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Your fight record is impressive. How did this KO ratio come about and is it your intention to always finish the fight within the distance?
In my first fight, I knocked the guy out in the second round and it’s always been my intention to do so, as bad as you feel for your opponent. I don’t think any fighter wants to leave it in the hands of the judges but if it has to go the distance, I know I have the strength and cardio to do so.
You’ve had big success with weight loss. Please outline this.
When I first walked into Bulldog four years ago, I weighed 105kg and told Stuart [McKinnon] I wanted to fight. He said I’d have to drop to 86kg before he’d consider it.
Dieting and training started from there.
I train two to three times a day, varying between cardio, weight training, pad work and sparring. My diet consists of five meals a day, which are heavily portion controlled. Zero to almost no carbs leading into fights. First few weeks are tough in terms of energy levels but your body does adapt.
How long have you been training and why did you start?
I’ve been training for four years and it’s been a dream since I was a teenager. The reason why I initially started training was because I had to work on my core strength after two back operations.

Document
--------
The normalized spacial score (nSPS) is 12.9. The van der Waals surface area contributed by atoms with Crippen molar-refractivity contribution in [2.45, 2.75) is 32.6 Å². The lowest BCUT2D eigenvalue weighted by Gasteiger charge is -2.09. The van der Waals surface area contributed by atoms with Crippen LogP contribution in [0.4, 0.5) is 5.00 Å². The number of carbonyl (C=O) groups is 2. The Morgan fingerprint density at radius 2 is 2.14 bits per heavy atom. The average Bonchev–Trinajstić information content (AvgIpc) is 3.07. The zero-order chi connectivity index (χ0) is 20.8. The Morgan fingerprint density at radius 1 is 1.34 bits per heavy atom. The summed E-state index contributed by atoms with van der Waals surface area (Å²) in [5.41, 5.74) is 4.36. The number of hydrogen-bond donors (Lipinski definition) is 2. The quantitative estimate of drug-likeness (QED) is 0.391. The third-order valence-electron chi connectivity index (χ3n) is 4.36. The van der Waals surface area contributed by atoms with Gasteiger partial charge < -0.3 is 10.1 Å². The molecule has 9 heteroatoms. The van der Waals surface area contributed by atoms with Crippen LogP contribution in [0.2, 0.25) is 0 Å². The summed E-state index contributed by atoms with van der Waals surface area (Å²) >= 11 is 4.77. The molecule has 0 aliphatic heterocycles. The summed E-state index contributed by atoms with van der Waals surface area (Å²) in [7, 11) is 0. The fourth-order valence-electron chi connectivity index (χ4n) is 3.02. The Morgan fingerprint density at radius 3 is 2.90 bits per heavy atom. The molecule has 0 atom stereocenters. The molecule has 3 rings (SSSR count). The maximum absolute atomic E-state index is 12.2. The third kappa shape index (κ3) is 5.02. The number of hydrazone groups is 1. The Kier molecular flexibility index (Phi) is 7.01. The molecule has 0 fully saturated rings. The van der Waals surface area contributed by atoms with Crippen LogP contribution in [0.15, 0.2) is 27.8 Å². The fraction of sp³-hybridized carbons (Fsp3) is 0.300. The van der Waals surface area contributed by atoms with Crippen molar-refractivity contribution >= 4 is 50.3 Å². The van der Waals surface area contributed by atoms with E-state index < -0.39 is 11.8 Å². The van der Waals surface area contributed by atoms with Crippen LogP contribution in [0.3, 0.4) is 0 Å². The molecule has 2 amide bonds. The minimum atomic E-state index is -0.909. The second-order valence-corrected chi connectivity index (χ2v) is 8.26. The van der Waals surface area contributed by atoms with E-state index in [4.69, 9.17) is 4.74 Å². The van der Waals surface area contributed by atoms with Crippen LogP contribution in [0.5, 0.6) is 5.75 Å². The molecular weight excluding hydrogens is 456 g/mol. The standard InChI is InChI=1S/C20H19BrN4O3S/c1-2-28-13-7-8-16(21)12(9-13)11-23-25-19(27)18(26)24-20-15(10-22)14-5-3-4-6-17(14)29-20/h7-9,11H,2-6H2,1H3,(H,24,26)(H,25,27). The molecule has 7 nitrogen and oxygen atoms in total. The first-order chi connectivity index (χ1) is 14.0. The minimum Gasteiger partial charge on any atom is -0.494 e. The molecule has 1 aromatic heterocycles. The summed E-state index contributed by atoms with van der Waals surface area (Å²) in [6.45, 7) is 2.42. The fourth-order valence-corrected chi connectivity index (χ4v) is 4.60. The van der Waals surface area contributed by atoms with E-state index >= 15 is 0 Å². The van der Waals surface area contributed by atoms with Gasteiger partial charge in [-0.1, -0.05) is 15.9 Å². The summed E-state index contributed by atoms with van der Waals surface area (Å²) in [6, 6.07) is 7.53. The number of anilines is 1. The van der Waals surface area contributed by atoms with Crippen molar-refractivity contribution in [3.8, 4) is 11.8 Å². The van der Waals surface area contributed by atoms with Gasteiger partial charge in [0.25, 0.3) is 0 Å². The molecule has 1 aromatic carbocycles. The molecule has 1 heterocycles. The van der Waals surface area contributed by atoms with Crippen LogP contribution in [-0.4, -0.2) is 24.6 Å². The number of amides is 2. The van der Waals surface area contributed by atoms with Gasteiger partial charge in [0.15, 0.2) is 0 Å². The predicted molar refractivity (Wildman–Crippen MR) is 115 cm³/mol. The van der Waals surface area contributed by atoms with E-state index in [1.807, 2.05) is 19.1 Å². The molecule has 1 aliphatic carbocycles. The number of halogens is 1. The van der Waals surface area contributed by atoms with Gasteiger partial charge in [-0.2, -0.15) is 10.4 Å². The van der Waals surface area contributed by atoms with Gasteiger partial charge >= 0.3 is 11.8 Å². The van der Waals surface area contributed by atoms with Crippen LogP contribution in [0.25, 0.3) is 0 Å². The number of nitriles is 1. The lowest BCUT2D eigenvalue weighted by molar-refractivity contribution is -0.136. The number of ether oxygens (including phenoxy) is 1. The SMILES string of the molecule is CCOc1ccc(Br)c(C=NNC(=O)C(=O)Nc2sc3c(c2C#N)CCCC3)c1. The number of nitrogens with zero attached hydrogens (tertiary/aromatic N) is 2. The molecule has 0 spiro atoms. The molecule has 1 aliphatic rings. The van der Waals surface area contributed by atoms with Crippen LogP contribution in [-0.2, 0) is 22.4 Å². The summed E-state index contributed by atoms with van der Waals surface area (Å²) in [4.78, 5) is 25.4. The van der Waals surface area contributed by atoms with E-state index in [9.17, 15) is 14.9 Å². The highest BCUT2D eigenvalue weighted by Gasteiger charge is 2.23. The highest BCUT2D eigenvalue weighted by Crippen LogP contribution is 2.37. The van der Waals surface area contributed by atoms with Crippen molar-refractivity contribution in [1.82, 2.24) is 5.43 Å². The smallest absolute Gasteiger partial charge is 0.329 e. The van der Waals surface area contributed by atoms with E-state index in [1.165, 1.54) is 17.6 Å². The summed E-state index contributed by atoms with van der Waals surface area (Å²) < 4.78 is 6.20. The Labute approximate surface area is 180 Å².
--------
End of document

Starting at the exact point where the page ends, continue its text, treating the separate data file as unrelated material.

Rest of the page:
I was told by doctors I would never be able to do this sort of exercise (Muay Thai) again and I wanted to prove it to them, myself and others out there that if you work hard, you can do anything.
What does it feel like working and training at the same gym as the successful McKinnon brothers?
Working as an equal in the gym is awesome. Being around fighters and trainers like Stuart and Steve inspires you to become a better fighter and trainer as well. Stuart and Steve are constantly teaching me new things and I wouldn’t have the record I have today if it wasn’t for training and sparring with these guys.
You’ve had a bad run with opponents. I’ve heard of many pull-outs, which must be disheartening. Tell us about the emotional rollercoaster you go on when opponents are set for you and you train accordingly only to be cancelled or changed closer to the fight date.
Having an opponent pull out is one of the most devastating things that can happen in a fight career. You train so hard, diet so hard and sacrifice a social life to prepare only to find out a few days before, it’s not going to happen.
The most disheartening one was travelling to Canberra with friends and family to take on Spiro Black for his Australian title. I had been on antibiotics for three weeks with the flu, and he pulled out due to illness on the night. Short of being on your death bed or having a serious injury (like a broken limb), I think there’s no excuse for it.
Fighters should be held accountable with fines or some sort of penalty.
What is that one important aspect for you about training that you just can’t go without?
It’s a bit weird, but before every fight, I put on the movie 300 and watch the opening scene with King Leonidas front-kicking the Persian messenger into a pit.
It pumps me up and I watch it three or four times before I leave the house. “This is Sparta!” [Laughs] I love that scene.
Tell us something about yourself that we would never know.
I’ve had two back operations — and I sleep in a onesie [laughs].